NFPA 704

Hazard symbol used by emergency personnel to identify the risks posed by hazardous materials / From Wikipedia, the free encyclopedia

Dear Wikiwand AI, let's keep it short, summarize this topic like I'm... Ten years old or a College student

"NFPA 704: Standard System for the Identification of the Hazards of Materials for Emergency Response" is a standard maintained by the U.S.-based National Fire Protection Association. First "tentatively adopted as a guide" in 1960,[1] and revised several times since then, it defines the colloquial "Safety Square" or "Fire Diamond" which is used by emergency personnel to quickly and easily identify the risks posed by hazardous materials. This helps determine what, if any, special equipment should be used, procedures followed, or precautions taken during the initial stages of an emergency response. It is an internationally accepted safety standard, and is crucial while transporting chemicals.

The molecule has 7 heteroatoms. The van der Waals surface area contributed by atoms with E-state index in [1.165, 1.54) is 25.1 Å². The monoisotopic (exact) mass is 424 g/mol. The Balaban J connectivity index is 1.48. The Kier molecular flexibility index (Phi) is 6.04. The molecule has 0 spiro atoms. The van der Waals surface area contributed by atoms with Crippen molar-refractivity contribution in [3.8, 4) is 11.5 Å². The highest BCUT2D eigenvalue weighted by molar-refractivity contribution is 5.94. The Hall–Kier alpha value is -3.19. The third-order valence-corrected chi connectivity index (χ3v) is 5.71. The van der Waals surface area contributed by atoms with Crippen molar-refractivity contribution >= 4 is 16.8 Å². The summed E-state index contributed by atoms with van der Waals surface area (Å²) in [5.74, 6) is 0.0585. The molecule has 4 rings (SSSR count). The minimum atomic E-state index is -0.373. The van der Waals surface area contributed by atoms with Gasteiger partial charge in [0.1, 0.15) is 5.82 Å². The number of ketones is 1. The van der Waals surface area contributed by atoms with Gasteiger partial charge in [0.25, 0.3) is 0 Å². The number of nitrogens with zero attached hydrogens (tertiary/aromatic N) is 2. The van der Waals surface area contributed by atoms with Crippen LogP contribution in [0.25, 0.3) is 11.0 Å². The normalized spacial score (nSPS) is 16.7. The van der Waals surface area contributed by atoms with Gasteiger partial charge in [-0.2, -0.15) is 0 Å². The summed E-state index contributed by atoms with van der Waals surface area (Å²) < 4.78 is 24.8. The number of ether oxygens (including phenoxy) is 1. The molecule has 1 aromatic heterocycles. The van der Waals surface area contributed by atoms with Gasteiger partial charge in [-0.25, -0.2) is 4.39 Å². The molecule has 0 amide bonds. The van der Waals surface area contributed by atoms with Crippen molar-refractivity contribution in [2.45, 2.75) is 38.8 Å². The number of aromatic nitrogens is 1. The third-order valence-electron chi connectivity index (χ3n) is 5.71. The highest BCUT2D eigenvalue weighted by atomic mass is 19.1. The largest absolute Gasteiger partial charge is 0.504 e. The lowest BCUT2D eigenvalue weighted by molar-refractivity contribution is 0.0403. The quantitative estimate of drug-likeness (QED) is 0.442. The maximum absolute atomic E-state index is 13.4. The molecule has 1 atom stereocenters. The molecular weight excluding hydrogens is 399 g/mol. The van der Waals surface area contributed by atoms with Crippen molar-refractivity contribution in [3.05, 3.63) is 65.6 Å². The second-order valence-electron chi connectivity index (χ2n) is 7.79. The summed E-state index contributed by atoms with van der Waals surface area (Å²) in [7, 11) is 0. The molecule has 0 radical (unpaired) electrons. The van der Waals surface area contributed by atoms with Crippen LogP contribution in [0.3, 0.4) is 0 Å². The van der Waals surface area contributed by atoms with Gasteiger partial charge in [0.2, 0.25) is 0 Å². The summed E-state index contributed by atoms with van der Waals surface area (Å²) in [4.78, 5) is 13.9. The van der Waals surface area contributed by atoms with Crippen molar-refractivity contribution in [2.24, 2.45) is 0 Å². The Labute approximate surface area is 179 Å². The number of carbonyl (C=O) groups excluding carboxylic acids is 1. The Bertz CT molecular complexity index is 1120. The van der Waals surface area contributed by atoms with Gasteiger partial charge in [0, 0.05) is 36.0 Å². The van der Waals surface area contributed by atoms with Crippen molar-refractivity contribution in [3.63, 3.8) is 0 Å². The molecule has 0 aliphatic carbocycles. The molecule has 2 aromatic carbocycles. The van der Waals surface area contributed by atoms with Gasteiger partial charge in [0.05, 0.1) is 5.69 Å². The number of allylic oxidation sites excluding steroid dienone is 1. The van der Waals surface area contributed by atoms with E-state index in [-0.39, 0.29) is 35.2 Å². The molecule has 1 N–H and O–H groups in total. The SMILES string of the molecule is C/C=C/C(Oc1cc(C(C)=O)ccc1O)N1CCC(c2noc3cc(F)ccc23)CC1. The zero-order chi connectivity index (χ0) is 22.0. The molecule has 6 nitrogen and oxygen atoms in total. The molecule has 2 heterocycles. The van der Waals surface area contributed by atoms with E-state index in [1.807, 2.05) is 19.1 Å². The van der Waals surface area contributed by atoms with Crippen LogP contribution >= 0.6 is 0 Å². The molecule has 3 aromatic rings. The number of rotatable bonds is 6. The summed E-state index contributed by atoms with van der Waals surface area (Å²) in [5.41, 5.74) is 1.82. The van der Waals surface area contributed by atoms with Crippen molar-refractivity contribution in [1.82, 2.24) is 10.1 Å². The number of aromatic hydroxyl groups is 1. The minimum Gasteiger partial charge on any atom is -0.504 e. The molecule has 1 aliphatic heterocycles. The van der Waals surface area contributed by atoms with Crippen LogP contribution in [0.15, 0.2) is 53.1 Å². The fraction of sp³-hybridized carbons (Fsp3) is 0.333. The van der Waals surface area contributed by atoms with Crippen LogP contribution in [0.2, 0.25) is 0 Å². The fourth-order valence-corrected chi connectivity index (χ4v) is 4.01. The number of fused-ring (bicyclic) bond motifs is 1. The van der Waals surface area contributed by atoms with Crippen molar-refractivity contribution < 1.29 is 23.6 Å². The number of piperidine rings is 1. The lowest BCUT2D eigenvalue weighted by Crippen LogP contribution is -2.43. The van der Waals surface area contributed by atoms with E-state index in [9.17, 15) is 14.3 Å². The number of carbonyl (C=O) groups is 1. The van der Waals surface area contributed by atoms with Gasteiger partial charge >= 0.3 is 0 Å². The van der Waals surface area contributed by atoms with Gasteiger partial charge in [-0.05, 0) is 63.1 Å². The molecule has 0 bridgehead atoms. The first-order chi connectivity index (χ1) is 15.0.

Quick facts: NFPA 704 fire diamond...
NFPA 704
fire diamond
NFPA 704 safety squares on containers of ethyl alcohol and acetone.